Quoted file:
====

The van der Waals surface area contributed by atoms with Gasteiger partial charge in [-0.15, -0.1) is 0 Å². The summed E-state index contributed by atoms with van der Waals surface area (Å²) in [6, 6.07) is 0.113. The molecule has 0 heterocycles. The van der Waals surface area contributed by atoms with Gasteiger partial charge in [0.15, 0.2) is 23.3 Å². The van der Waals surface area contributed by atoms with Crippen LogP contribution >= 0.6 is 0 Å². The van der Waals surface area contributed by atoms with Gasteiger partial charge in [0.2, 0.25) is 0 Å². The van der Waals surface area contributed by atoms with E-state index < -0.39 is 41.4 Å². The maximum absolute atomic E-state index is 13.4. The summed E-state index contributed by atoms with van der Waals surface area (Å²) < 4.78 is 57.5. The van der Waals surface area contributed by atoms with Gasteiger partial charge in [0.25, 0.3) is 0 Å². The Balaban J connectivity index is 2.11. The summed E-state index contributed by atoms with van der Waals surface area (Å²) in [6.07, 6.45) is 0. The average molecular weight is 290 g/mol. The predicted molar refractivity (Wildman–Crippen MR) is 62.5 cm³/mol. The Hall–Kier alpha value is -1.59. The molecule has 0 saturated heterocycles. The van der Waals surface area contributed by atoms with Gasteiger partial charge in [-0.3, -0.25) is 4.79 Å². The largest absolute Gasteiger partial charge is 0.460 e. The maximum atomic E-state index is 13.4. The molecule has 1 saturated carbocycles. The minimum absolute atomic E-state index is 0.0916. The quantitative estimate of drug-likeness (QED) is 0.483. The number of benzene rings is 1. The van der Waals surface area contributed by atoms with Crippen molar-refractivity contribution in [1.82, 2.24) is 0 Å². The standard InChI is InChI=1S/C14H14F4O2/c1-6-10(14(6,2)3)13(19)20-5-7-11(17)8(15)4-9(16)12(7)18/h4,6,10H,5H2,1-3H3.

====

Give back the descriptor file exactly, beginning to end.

The van der Waals surface area contributed by atoms with Gasteiger partial charge in [-0.15, -0.1) is 0 Å². The summed E-state index contributed by atoms with van der Waals surface area (Å²) in [6, 6.07) is 0.113. The molecule has 0 heterocycles. The van der Waals surface area contributed by atoms with Gasteiger partial charge in [0.15, 0.2) is 23.3 Å². The van der Waals surface area contributed by atoms with Crippen LogP contribution >= 0.6 is 0 Å². The van der Waals surface area contributed by atoms with Gasteiger partial charge in [0.2, 0.25) is 0 Å². The van der Waals surface area contributed by atoms with E-state index < -0.39 is 41.4 Å². The maximum absolute atomic E-state index is 13.4. The summed E-state index contributed by atoms with van der Waals surface area (Å²) < 4.78 is 57.5. The van der Waals surface area contributed by atoms with Gasteiger partial charge in [0.25, 0.3) is 0 Å². The Balaban J connectivity index is 2.11. The summed E-state index contributed by atoms with van der Waals surface area (Å²) in [6.07, 6.45) is 0. The average molecular weight is 290 g/mol. The predicted molar refractivity (Wildman–Crippen MR) is 62.5 cm³/mol. The Hall–Kier alpha value is -1.59. The molecule has 0 saturated heterocycles. The van der Waals surface area contributed by atoms with Gasteiger partial charge in [-0.3, -0.25) is 4.79 Å². The largest absolute Gasteiger partial charge is 0.460 e. The maximum atomic E-state index is 13.4. The molecule has 1 saturated carbocycles. The minimum absolute atomic E-state index is 0.0916. The quantitative estimate of drug-likeness (QED) is 0.483. The number of benzene rings is 1. The van der Waals surface area contributed by atoms with Crippen molar-refractivity contribution in [1.82, 2.24) is 0 Å². The standard InChI is InChI=1S/C14H14F4O2/c1-6-10(14(6,2)3)13(19)20-5-7-11(17)8(15)4-9(16)12(7)18/h4,6,10H,5H2,1-3H3.